The print should be heavily inked and powdered with dragon's blood several times. After each powdering heat slightly and additional powder will stick, forming a heavy coating in 2 or 3 operations. Before proceeding to heat up, the plate should receive a light etching in a weak solution of the acid described later on. The purpose of this preliminary etching is to clean up the print, so that the lines will not tend to thicken, as would be the case otherwise. Next a good strong heating should be given. On top the dragon's blood plumbago may be used in addition. For etching use nitric acid mixed with an even amount of acetic acid. Some operators use vinegar, based on the same theory. When commencing the etching, start with a weak solution and increase as soon as the plate is deep enough to allow another powdering. If the operator is familiar with lithography, and understands rolling up the print with a lithoroller, the etching of steel is not harder than etching on zinc.

Liquids for Etching Steel


Iodine....... . .. . 2 parts

Potassium iodide. . 5 parts

Water............ 40 parts


Nitric acid........     60 parts

Water............   120 parts

Alcohol..........   200 parts

Copper nitrate ....       8 parts


Glacial acetic acid . 4 parts

Nitric acid........ 1 part

Alcohol.......... 1 part


Mix 1 ounce sulphate of copper, 0.25 ounce alum, 0.5 teaspoonful of salt (reduced to powder), with 1 gill of vinegar and 20 drops of nitric acid. This fluid can be used either for etching deeply or for frosting, according to the time it is allowed to act. The parts of the work which are not to be etched should be protected with beeswax or some similar substance.


Nitric acid, 60 parts; water, 120 parts; alcohol, 200 parts; and copper nitrate, 8 parts. Keep in a glass-stoppered bottle. To use the fluid, cover the surface to be marked with a thin even coat of wax and mark the lines with a machinist's scriber. Wrap clean cotton waste around the end of the scriber or a stick, and dip in the fluid, applying it to the marked surface. In a few minutes the wax may be scraped off, when fine lines will appear where the scriber marked the wax. The drippings from a lighted wax candle can be used for the coating, and this may be evenly spread with a knife heated in the candle flame.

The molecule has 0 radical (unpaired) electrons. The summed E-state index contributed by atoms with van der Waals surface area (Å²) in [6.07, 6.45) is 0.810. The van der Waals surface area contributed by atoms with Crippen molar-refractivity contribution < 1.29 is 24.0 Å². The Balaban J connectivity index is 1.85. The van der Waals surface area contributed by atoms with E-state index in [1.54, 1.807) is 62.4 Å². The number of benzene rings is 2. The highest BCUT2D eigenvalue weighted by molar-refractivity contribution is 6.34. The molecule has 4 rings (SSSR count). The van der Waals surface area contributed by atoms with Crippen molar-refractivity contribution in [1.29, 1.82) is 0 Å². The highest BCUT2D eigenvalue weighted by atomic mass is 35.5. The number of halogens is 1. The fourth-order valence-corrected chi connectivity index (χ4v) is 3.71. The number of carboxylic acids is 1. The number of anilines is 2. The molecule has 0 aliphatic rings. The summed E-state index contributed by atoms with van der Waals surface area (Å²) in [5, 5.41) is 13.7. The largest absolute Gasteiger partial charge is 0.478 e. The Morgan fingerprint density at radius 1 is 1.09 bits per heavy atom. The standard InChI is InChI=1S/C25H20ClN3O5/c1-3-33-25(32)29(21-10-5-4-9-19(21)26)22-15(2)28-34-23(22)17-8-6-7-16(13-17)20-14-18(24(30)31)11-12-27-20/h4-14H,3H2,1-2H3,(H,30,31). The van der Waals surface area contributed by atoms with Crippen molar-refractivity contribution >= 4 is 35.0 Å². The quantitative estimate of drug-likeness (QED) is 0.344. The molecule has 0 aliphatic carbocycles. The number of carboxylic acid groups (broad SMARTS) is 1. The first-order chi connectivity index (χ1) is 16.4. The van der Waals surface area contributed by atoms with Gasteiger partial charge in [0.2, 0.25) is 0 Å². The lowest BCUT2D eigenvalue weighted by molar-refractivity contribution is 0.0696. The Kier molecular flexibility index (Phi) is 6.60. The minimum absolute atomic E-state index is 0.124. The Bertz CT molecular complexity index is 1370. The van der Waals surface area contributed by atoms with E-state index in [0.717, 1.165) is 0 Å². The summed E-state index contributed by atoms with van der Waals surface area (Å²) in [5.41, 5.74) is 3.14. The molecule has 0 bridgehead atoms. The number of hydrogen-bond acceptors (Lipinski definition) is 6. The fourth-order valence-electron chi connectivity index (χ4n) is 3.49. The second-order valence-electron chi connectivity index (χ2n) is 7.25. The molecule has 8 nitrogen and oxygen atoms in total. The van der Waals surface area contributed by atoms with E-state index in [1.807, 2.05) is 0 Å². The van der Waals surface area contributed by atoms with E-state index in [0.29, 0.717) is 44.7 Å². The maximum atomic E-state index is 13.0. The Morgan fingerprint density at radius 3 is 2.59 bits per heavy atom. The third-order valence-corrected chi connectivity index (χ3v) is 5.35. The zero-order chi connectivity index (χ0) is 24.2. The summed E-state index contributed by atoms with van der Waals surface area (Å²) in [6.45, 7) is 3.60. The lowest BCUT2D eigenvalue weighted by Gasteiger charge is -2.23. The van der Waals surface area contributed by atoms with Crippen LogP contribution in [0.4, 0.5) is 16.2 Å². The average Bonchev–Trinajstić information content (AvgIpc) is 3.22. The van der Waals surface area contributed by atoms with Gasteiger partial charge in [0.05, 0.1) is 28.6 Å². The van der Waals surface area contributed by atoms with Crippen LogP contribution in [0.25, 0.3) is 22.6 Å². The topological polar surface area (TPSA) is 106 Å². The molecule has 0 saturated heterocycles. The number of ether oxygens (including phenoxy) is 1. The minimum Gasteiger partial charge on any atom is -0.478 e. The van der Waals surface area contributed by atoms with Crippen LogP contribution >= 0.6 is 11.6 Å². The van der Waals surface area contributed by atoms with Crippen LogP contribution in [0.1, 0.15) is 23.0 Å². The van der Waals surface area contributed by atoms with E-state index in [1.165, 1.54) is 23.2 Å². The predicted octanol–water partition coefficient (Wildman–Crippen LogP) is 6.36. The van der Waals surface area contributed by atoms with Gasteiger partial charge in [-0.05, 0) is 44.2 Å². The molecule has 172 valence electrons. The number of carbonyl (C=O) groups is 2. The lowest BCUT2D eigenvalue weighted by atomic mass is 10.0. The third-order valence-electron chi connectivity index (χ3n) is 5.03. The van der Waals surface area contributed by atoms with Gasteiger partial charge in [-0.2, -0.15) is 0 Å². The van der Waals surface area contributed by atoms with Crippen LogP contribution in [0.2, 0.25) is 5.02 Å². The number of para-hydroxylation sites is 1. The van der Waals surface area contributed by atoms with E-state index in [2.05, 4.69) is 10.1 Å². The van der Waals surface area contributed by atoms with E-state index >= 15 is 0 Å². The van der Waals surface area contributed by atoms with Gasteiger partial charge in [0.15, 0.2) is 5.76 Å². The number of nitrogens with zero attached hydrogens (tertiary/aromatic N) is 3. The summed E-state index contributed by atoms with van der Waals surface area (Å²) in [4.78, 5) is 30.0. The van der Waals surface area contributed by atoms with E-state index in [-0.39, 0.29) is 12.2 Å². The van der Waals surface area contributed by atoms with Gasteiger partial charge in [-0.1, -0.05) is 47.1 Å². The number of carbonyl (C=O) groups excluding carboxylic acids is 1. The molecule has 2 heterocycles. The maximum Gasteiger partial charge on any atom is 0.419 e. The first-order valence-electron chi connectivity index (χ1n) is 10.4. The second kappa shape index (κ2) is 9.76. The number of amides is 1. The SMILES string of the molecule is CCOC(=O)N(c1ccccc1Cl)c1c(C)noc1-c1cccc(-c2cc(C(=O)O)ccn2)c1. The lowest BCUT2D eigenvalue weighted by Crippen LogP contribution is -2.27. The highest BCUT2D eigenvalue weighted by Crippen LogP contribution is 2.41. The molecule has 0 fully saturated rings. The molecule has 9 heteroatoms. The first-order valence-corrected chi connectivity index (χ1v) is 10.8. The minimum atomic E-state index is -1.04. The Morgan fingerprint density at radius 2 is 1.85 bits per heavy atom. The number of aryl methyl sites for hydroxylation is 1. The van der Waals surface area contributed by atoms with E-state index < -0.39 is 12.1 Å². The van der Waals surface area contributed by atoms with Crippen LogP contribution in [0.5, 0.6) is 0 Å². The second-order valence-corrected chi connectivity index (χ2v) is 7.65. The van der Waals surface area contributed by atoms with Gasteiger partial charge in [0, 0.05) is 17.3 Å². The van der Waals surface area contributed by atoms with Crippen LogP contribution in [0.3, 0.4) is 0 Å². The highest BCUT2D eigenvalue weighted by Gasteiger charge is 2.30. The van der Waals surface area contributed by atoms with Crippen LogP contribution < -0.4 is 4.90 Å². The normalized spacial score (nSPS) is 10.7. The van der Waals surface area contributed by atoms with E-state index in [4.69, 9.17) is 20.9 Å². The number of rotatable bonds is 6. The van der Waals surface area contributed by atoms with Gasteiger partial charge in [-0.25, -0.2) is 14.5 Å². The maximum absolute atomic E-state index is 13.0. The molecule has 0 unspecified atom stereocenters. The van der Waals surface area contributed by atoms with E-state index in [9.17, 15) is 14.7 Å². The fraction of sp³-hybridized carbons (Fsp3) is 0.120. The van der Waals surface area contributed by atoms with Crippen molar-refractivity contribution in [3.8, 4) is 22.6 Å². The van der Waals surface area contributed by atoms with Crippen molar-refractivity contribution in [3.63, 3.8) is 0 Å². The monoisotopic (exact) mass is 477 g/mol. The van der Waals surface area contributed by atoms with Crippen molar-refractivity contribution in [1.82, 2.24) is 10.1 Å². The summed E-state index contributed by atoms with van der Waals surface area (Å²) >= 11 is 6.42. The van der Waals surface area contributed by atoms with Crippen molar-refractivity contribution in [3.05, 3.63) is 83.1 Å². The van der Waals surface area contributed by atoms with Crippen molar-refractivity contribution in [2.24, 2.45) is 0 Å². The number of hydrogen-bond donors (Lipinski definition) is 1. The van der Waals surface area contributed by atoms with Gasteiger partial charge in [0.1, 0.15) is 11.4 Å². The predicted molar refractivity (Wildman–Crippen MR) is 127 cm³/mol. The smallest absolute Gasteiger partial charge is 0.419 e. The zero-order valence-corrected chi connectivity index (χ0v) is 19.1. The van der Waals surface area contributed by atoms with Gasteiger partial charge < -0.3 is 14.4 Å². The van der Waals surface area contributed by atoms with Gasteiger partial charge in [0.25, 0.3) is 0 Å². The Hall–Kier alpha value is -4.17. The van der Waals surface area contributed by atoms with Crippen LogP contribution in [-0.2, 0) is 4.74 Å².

For Hardened Steel.—Heat an iron or an old pillar-file with a smooth side, and with it spread a thin, even coat of beeswax over the brightened surface to be etched. With a sharp lead pencil (which is preferable to a scriber) write or mark as wanted through the wax so as to be sure to strike the steel surface. Then daub on with a stick etching acid made as follows: Nitric acid, 3 parts; muriatic acid, 1 part. If a lead pencil has been used the acid will begin to bubble immediately. Two or three minutes of the bubbling or foaming will be sufficient for marking; then soak up the acid with a small piece of blotting paper and remove the beeswax with a piece of cotton waste wet with benzine, and if the piece be small enough dip it into a saturated solution of sal soda, or if the piece be large swab over it with a piece of waste. This neutralizes the remaining acid and prevents rusting, which oil will not do.

If it is desired to coat the piece with beeswax without heating it, dissolve pure beeswax in benzine until of the consistency of thick cream and pour on to the steel, and even spread it by rocking or blowing, and lay aside for it to harden; then use the lead pencil, etc., as before. This method will take longer. Keep work from near the fire or an open flame.